I also really enjoy the way that the truth unravels and how as the reader you are also learning along with Cass. I liked hearing about Cass being in the veil and her feelings while she’s in there. I think you get a good glimpse into what a teenager would feel like being in this world and how it changes her perspective on life.

I recommend this to those of you who like paranormal books and those who are ages 10+. You can get this book at Barnes and Noble or IndieBound or look for it at your local library.

A Home for Goddesses and Dogs Book Review

Thank you to Harper Collins Kids for the advanced copy of the book in exchange for my review.

Summary: Lydia knows more about death than most thirteen-year-olds. Her mother was already sick when her father left them six years ago. When her mother dies, it is Lydia who sits by her side.

Fully orphaned now, Lydia follows the plan her mother made with her. She uproots to rural Connecticut to live with her “last of kin.” Aunt Brat, her jovial wife Eileen, and their ancient live-in landlord Elloroy welcome Lydia. Only days after her arrival the women adopt a big yellow dog.

Lydia is not a dog person—and this one is trouble! He pees in the house, escapes into the woods, and barks at things unseen. His new owners begin to guess about his unknown past.

Lydia doesn’t want to cause trouble for her new family—and she does not mean to keep secrets—but there are things she’s not telling . . .

….like why the box of “paper stuff” she keeps under her bed is so important…

….and why that hole in the wall behind a poster in her room is getting bigger…

…..and why something she took from the big yellow dog just might be the key to unraveling his mysterious past—but at what cost? 

Thoughts: Last year I was able to read a lot of middle grade books that really enjoyed them so I was hoping the enjoy a lot this year as well. Unfortunately I just haven’t been reading as much physical books as I would like to and I don’t really enjoy middle grade as audiobooks. I’m glad that I picked this one up though since it seems to have taken me out of the reading slump that I had been in.

I really enjoyed the characters in this book, both the animals and the humans that were included. I really enjoy having dogs in books because I think that they bring something out of the people that I really like. I like when there is a similarity between the dog and the humans which in this case was how they were both brought in around the same time. I think that fact adds to how Lydia relates to this dog and how she views herself in this home.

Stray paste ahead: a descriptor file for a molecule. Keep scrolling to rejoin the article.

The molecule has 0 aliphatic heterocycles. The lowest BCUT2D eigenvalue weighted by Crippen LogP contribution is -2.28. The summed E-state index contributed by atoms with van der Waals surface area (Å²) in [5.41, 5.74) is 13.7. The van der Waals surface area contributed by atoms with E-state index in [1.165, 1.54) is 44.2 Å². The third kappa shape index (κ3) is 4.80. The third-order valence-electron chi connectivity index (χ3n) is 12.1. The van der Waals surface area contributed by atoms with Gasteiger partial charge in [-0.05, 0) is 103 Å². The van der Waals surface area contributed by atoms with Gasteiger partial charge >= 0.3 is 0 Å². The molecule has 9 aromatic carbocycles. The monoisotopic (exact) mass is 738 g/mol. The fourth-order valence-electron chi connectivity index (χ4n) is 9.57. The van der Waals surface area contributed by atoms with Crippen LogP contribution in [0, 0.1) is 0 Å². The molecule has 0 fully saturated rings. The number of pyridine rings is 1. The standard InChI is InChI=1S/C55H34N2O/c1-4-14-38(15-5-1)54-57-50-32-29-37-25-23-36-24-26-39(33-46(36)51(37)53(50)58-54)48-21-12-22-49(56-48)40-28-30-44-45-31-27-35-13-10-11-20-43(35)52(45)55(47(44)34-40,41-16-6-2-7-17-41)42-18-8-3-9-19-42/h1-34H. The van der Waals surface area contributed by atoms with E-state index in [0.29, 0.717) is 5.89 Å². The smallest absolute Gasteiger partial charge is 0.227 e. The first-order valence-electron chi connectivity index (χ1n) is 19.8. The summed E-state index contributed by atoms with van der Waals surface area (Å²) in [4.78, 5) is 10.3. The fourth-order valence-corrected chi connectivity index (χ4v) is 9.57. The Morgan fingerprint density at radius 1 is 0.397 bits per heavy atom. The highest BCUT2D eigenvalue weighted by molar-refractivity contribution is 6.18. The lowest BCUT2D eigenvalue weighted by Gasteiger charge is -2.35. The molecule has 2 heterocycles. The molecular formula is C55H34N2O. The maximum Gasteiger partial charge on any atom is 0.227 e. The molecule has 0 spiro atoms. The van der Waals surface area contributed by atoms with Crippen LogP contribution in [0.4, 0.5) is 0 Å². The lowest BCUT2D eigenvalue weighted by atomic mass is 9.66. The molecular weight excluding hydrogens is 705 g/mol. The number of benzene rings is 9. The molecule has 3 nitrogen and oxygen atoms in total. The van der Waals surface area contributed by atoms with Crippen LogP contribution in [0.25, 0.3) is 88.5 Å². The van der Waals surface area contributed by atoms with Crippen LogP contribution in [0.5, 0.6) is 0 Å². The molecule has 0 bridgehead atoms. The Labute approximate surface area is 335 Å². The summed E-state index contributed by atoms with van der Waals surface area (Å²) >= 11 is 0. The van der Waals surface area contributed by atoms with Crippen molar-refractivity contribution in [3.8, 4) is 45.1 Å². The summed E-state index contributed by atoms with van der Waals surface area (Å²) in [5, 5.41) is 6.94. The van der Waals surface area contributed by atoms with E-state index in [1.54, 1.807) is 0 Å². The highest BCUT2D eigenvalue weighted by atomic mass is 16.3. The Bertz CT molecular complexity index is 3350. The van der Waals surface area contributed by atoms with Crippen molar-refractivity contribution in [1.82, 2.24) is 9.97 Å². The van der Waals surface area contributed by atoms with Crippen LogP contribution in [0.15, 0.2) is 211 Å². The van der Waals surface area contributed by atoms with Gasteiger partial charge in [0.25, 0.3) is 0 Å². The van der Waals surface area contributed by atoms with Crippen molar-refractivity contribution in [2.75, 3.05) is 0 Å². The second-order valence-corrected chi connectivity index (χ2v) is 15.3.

I liked how we saw Lydia develop through the course of the book and how her relationship with the yellow dog and her new humans change. I like how you watch her grow up and how the people around her change. I thought it was important to hear her thoughts around coming to a new place and feeling like she didn’t belong, I liked seeing her struggle with the idea of making this new place her home and how that scene near the end solidifies for her what this new place means.

I really enjoyed the themes and topics that were discussed throughout the book such as friendship, death, and family. I really enjoyed how the book discusses a different type of family structure and how Lydia comes to terms with her new family.

I recommend this to those of you who enjoy middle grade or have children ages 10+. I think it’s a great book for kids ages 10-14.

You can get this book at Barnes and Noble or look for it at your local library.

Aster and the Accidental Magic Book Review

Goodreads Summary

Quiet . . . birds . . . nature. . . .

That’s what Aster expects when her parents move their whole family to the middle of nowhere. It’s just her (status: super-bored), her mom and dad (status: busy with science), her brother (status: has other plans), and . . .

. . . magic?

In her new home, Aster meets a mysterious old woman with a herd of dogs who gives her a canine companion of her own. But when she and her dog Buzz are adventuring in the forest, they run into a trickster spirit who gives Aster three wishes. After wishing for the ability to understand and talk to her dog, she becomes only able to talk in dog language . . . and the trouble she gets into is just starting.

Maybe the middle of nowhere will be more interesting than Aster thought.

Thoughts: This is one that I’m glad to be able to share with my teenage cousins because its such a cute story. I love finding a book that I can share because once the other person reads it we can talk about it. I much more love finding books to share with my family to ensure that they enjoy reading as much as I do.

I love the many characters that Aster meets and the stories that happen as she meets them. I think that each teach her a lesson and each of them make me want to read more. I think that each story blends well with each other and continues the story but I also like how each story can also be read on its own.